In keeping with the FSA’s ‘credible deterrence’ approach, it has published PS10/4 – ‘Enforcement financial penalties’ – with a view to establishing a consistent and more transparent framework for the calculation of financial penalties. The associated press release states that as a result enforcement fines could treble in size.
A link to PS10/4 is below and includes the changes to the Decision Procedure and Penalties manual (DEPP).
Fines will be linked more closely to income and could be up to 20% of a firm’s relevant revenue and, for non-market abuse cases, 40% of an individual’s salary/benefits/bonuses. Serious market abuse cases will start with a minimum of £100K.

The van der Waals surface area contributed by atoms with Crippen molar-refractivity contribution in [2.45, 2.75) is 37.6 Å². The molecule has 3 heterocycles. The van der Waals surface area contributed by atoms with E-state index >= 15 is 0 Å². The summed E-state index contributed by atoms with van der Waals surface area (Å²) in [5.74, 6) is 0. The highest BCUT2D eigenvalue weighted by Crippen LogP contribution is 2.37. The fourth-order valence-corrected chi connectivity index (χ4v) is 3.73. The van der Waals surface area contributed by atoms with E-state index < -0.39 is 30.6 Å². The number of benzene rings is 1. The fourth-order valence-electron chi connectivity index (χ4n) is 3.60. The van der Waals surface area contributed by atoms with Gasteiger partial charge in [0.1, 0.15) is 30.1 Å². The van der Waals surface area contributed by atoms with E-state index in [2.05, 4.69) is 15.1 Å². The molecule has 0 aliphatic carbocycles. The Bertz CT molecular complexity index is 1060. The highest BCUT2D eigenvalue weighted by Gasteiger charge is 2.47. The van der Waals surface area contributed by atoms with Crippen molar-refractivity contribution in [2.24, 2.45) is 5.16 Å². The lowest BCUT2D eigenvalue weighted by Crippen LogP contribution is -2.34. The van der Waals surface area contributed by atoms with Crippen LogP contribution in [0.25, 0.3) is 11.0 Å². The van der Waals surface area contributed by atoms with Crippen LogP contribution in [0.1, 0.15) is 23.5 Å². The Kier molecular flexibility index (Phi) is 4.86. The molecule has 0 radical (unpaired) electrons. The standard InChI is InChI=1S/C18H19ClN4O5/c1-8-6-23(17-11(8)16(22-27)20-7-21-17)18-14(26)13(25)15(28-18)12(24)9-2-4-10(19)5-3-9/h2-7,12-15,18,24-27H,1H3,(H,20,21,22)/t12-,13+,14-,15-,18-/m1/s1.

DEPP 6.5D defines ‘serious financial hardship’ (income falling below £14K and capital below £16K) below which the FSA may consider reducing a penalty. It also introduces the concept of paying fines by easy instalments (although there is no option to pay now breach later).
The new penalty regime came into force on Saturday 6 March and applies to any breaches which occur on or after that date.